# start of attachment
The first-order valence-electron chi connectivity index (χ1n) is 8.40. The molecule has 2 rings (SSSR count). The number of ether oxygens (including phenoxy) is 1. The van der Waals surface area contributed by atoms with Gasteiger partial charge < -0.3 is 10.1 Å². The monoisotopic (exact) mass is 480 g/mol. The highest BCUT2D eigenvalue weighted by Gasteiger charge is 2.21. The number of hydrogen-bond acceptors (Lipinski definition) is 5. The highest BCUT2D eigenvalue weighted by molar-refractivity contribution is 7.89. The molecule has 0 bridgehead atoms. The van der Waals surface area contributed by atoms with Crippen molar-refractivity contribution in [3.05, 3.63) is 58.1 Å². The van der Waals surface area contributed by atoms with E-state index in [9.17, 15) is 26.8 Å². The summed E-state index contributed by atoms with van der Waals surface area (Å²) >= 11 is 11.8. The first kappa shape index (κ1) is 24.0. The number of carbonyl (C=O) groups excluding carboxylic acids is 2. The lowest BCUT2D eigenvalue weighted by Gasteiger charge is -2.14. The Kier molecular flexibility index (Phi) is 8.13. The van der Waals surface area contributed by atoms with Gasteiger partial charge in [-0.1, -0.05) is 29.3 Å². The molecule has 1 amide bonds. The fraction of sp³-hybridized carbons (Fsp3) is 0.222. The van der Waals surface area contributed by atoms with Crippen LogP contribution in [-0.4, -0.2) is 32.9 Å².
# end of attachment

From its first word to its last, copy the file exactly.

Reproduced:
The first-order valence-electron chi connectivity index (χ1n) is 8.40. The molecule has 2 rings (SSSR count). The number of ether oxygens (including phenoxy) is 1. The van der Waals surface area contributed by atoms with Gasteiger partial charge < -0.3 is 10.1 Å². The monoisotopic (exact) mass is 480 g/mol. The highest BCUT2D eigenvalue weighted by Gasteiger charge is 2.21. The number of hydrogen-bond acceptors (Lipinski definition) is 5. The highest BCUT2D eigenvalue weighted by molar-refractivity contribution is 7.89. The molecule has 0 bridgehead atoms. The van der Waals surface area contributed by atoms with Crippen molar-refractivity contribution in [3.05, 3.63) is 58.1 Å². The van der Waals surface area contributed by atoms with E-state index in [9.17, 15) is 26.8 Å². The summed E-state index contributed by atoms with van der Waals surface area (Å²) >= 11 is 11.8. The first kappa shape index (κ1) is 24.0. The number of carbonyl (C=O) groups excluding carboxylic acids is 2. The lowest BCUT2D eigenvalue weighted by Gasteiger charge is -2.14. The Kier molecular flexibility index (Phi) is 8.13. The van der Waals surface area contributed by atoms with Gasteiger partial charge in [-0.1, -0.05) is 29.3 Å². The molecule has 1 amide bonds. The fraction of sp³-hybridized carbons (Fsp3) is 0.222. The van der Waals surface area contributed by atoms with Crippen LogP contribution in [-0.4, -0.2) is 32.9 Å².